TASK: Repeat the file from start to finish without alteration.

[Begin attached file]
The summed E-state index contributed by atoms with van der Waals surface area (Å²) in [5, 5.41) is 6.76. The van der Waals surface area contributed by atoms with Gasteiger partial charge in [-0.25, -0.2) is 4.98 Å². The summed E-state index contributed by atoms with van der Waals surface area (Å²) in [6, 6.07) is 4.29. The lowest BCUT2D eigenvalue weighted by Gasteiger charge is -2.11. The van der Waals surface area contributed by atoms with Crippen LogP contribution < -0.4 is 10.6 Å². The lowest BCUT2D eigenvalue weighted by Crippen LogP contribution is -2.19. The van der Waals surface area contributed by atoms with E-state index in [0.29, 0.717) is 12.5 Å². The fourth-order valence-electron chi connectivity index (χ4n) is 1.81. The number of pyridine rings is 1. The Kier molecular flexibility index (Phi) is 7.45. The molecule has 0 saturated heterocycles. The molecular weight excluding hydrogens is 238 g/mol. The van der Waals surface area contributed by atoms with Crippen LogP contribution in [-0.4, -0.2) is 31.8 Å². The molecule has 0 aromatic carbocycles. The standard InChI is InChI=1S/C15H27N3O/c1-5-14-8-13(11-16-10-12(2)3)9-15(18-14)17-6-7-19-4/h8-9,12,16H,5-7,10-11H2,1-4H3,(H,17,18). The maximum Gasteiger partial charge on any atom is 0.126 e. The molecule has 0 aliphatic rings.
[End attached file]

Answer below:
The summed E-state index contributed by atoms with van der Waals surface area (Å²) in [5, 5.41) is 6.76. The van der Waals surface area contributed by atoms with Gasteiger partial charge in [-0.25, -0.2) is 4.98 Å². The summed E-state index contributed by atoms with van der Waals surface area (Å²) in [6, 6.07) is 4.29. The lowest BCUT2D eigenvalue weighted by Gasteiger charge is -2.11. The van der Waals surface area contributed by atoms with Crippen LogP contribution < -0.4 is 10.6 Å². The lowest BCUT2D eigenvalue weighted by Crippen LogP contribution is -2.19. The van der Waals surface area contributed by atoms with E-state index in [0.29, 0.717) is 12.5 Å². The fourth-order valence-electron chi connectivity index (χ4n) is 1.81. The number of pyridine rings is 1. The Kier molecular flexibility index (Phi) is 7.45. The molecule has 0 saturated heterocycles. The molecular weight excluding hydrogens is 238 g/mol. The van der Waals surface area contributed by atoms with Crippen LogP contribution in [-0.4, -0.2) is 31.8 Å². The molecule has 0 aromatic carbocycles. The standard InChI is InChI=1S/C15H27N3O/c1-5-14-8-13(11-16-10-12(2)3)9-15(18-14)17-6-7-19-4/h8-9,12,16H,5-7,10-11H2,1-4H3,(H,17,18). The maximum Gasteiger partial charge on any atom is 0.126 e. The molecule has 0 aliphatic rings.